A long term project needs public help to gather information on Sweden's butterfly population.
Some 120 species of butterflies live in Sweden. However, changes have fluttered into the world of butterflies. The Old World Swallowtail (Makaonfjäril) and other species are falling sharply in numbers. Other species such as the Map Butterfly (Nässelfjäril) are rapidly spreading northward.
A long term national project to gather knowledge about this changing situation for the country’s butterflies has been launched this Spring by the Swedish Environmental Protection Agency, and the public is being invited to help.
By counting butterflies at a number of sites each year, a more certain picture of changes in butterfly populations and distribution can be obtained. In order to carry out this extensive project, “Private individuals, school pupils, entomologists, birdwatchers - everyone is welcome to take part," says Lars Pettersson, researcher at the Department of Biology at Lund University who has been appointed to lead and coordinate the initiative.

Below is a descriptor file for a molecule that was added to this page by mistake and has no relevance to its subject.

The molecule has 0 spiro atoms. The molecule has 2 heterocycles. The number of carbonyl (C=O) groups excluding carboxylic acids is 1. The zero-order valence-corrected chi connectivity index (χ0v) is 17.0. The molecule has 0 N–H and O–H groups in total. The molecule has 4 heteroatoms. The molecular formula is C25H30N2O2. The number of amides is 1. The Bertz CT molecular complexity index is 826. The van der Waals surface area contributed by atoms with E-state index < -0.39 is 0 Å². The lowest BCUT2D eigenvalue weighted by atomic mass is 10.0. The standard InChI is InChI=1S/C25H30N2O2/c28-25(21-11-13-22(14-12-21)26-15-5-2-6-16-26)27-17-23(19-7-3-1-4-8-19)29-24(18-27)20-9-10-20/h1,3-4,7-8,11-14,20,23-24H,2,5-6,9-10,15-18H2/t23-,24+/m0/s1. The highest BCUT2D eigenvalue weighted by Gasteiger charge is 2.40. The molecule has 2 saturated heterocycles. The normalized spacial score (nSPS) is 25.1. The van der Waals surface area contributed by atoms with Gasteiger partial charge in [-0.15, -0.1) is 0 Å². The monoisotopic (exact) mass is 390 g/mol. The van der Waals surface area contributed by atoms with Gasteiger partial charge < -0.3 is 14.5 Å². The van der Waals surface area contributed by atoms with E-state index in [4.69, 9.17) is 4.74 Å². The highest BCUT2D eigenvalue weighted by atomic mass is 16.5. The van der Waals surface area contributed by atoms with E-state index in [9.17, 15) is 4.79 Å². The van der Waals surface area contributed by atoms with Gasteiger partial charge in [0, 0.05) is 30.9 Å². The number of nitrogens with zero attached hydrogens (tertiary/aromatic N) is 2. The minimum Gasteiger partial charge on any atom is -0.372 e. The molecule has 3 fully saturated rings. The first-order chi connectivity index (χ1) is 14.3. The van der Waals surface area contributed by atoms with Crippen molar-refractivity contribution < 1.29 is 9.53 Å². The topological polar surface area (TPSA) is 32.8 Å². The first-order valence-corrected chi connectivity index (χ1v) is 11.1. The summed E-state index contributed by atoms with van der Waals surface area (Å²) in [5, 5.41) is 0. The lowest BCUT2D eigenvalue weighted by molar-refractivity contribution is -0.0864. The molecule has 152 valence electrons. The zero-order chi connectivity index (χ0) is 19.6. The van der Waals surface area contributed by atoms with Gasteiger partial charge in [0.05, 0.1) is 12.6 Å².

Bearing the name, "The Swedish Butterfly Monitoring Scheme," the project intends to resemble the Swedish Bird Survey, a similar environmental monitoring project that is also coordinated by researchers at Lund University and which has been underway for 35 years throughout Sweden.
Linked to university research, the butterfly project's website and Facebook group publicize activities and explain mapping. Each participant will note the number of butterflies on a number of occasions in a defined areas, such as gardens, or along predetermined footpaths and trails. Results will also be used to academically evaluate Swedish and European environmental objectives.
For more info, see www.naturvardsverket.se or www.lu.se/biology